You know, that’s the reason I came out and said something about Mitt Romney. There are some good things he’s done. President Trump comes out and supports him. I voted for Mitt Romney when he ran for president.

To me, sometimes these guys could hold back on criticism and not say anything instead of coming out and saying something, especially about the racism deal. He’s our president. We got to back him, and if he’s not going to get backing from Republicans, he’s dang sure not going to get it from other people.

YH: Dealing with your potential future colleagues in the United States Senate, how do you view Mitch McConnell as a leader and perhaps working with Senator [Richard] Shelby, Alabama’s senior senator — do you foresee any problems given your pledge to be your own guy, and in the Senate and especially the Republican caucus, they kind of expect you to go along to get along? How do you feel about that culture there?

TUBERVILLE: You’ve got to work with all of them. The Republicans are going to have 53 or 54 senators. You’ve got to work with all of them, and I think that’s the strong point in selling myself, getting people to trust me.

I’m going to vote for the people of Alabama. I’m not going to vote for a party. I’m going to vote for what’s going to help the people here. I think we’ve gotten away from that some. I think we’ve got to vote the voice of the people, your constituents. If you do that, I think everything else will work together.

I’m not against any of those people up there. I’m a strong Trump guy. I think he needs somebody else. He’s got a lot of people, but somebody that he knows he can count on, to be a voice for him.

Now, am I going to vote for him every time? I’m not going to say that, no.

@Jeff_Poor is a graduate of Auburn University, the editor of Breitbart TV and host of “The Jeff Poor Show” from 2-5 p.m. on WVNN in Huntsville.

3 hours ago

Sessions hits Jones over finding impeachment case ‘compelling’ — ‘Merely repeating the partisan attacks of Congressman Adam Schiff’

Former U.S. Attorney General Jeff Sessions is not happy with Senator Doug Jones (D-AL).

Sessions sent out a forceful response to Yellowhammer News’ reporting on Friday morning that Jones found the evidence against President Donald Trump in the impeachment trial “compelling.”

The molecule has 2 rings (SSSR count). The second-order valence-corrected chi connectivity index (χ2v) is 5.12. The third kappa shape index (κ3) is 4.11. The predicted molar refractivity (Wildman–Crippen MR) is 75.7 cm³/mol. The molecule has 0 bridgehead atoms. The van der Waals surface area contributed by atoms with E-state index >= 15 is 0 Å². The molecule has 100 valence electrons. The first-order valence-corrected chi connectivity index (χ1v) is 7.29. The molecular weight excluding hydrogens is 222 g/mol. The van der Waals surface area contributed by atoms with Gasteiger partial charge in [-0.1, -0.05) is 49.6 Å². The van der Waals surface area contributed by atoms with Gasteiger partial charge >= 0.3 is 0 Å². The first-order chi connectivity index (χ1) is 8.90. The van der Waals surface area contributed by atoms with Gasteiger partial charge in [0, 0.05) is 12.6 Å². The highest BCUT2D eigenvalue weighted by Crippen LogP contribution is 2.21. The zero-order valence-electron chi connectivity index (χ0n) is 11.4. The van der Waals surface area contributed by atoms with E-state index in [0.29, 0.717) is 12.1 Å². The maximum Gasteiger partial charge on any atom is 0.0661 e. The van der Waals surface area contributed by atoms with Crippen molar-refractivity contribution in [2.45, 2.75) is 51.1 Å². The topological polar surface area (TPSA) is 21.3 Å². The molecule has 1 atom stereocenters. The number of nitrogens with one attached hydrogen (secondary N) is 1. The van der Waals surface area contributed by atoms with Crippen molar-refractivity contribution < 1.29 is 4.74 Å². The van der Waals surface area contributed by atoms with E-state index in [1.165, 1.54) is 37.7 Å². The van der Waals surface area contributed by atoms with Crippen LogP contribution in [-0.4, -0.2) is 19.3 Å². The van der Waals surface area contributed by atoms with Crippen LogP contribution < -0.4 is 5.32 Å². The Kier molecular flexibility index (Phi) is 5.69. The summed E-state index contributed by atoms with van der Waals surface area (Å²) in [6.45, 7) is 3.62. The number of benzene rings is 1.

“Senator Doug Jones’ recent video appears to indicate that he is planning to vote to remove Donald Trump from the office of President of the United States. He is merely repeating the partisan attacks of Congressman Adam Schiff,” began Sessions.

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Sessions said he feels Jones is “not even attempting” to represent the people of Alabama.

Presumably, this is a reference to Jones’ openness to impeaching Trump, who sports around a 60% approval rating among the people of Alabama. It is also good political hay for Sessions to make in a Republican primary where Trump’s approval rating hovers around 90%.

“The Democrats do not allege any crime, nor do the vague charges in the articles of impeachment rise to a level that would justify the removal of our duly-elected President,” added Sessions.

Sessions this week was the subject of a much speculated-about Trump tweet that showed a poll from 2019 that had Sessions leading the field of contenders in the Republican primary.

To conclude his statement on impeachment, Sessions said, “The entire matter is being revealed as a political hit job, paid for by the taxpayers.”

Henry Thornton is a staff writer for Yellowhammer News. You can contact him by email: henry@yellowhammernews.com or on Twitter @HenryThornton95.

4 hours ago

Tuberville: ‘Trump has done more for the rights of the unborn than any other President’

After President Donald J. Trump on Friday became the first sitting president in history to address the March for Life in Washington, D.C., former Auburn University head football coach Tommy Tuberville praised Trump’s staunch pro-life stance.

Tuberville is a candidate in Alabama’s 2020 Republican primary for the U.S. Senate.

Trump’s speech can be viewed below:

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Tuberville said in a statement to Yellowhammer News, “President Trump attending the March For Life Rally is a victory for all in the Pro-Life movement.”